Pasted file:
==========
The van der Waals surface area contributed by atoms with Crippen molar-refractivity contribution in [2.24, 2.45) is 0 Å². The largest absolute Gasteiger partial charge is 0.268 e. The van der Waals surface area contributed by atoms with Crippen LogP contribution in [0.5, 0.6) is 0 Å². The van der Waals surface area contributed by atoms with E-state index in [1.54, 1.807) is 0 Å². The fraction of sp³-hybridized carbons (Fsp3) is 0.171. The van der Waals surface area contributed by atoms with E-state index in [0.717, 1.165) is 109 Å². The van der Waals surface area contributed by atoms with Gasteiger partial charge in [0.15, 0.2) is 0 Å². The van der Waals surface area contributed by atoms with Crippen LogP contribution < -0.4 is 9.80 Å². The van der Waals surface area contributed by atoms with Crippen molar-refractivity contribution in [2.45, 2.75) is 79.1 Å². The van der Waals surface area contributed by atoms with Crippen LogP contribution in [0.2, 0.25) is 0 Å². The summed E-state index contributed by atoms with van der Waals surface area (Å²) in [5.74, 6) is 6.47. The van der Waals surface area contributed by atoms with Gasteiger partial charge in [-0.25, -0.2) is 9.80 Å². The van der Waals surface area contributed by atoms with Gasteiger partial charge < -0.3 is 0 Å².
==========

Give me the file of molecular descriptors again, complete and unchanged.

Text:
The van der Waals surface area contributed by atoms with Crippen molar-refractivity contribution in [2.24, 2.45) is 0 Å². The largest absolute Gasteiger partial charge is 0.268 e. The van der Waals surface area contributed by atoms with Crippen LogP contribution in [0.5, 0.6) is 0 Å². The van der Waals surface area contributed by atoms with E-state index in [1.54, 1.807) is 0 Å². The fraction of sp³-hybridized carbons (Fsp3) is 0.171. The van der Waals surface area contributed by atoms with E-state index in [0.717, 1.165) is 109 Å². The van der Waals surface area contributed by atoms with Gasteiger partial charge in [0.15, 0.2) is 0 Å². The van der Waals surface area contributed by atoms with Crippen LogP contribution < -0.4 is 9.80 Å². The van der Waals surface area contributed by atoms with Crippen molar-refractivity contribution in [2.45, 2.75) is 79.1 Å². The van der Waals surface area contributed by atoms with Crippen LogP contribution in [0.2, 0.25) is 0 Å². The summed E-state index contributed by atoms with van der Waals surface area (Å²) in [5.74, 6) is 6.47. The van der Waals surface area contributed by atoms with Gasteiger partial charge in [-0.25, -0.2) is 9.80 Å². The van der Waals surface area contributed by atoms with Gasteiger partial charge < -0.3 is 0 Å².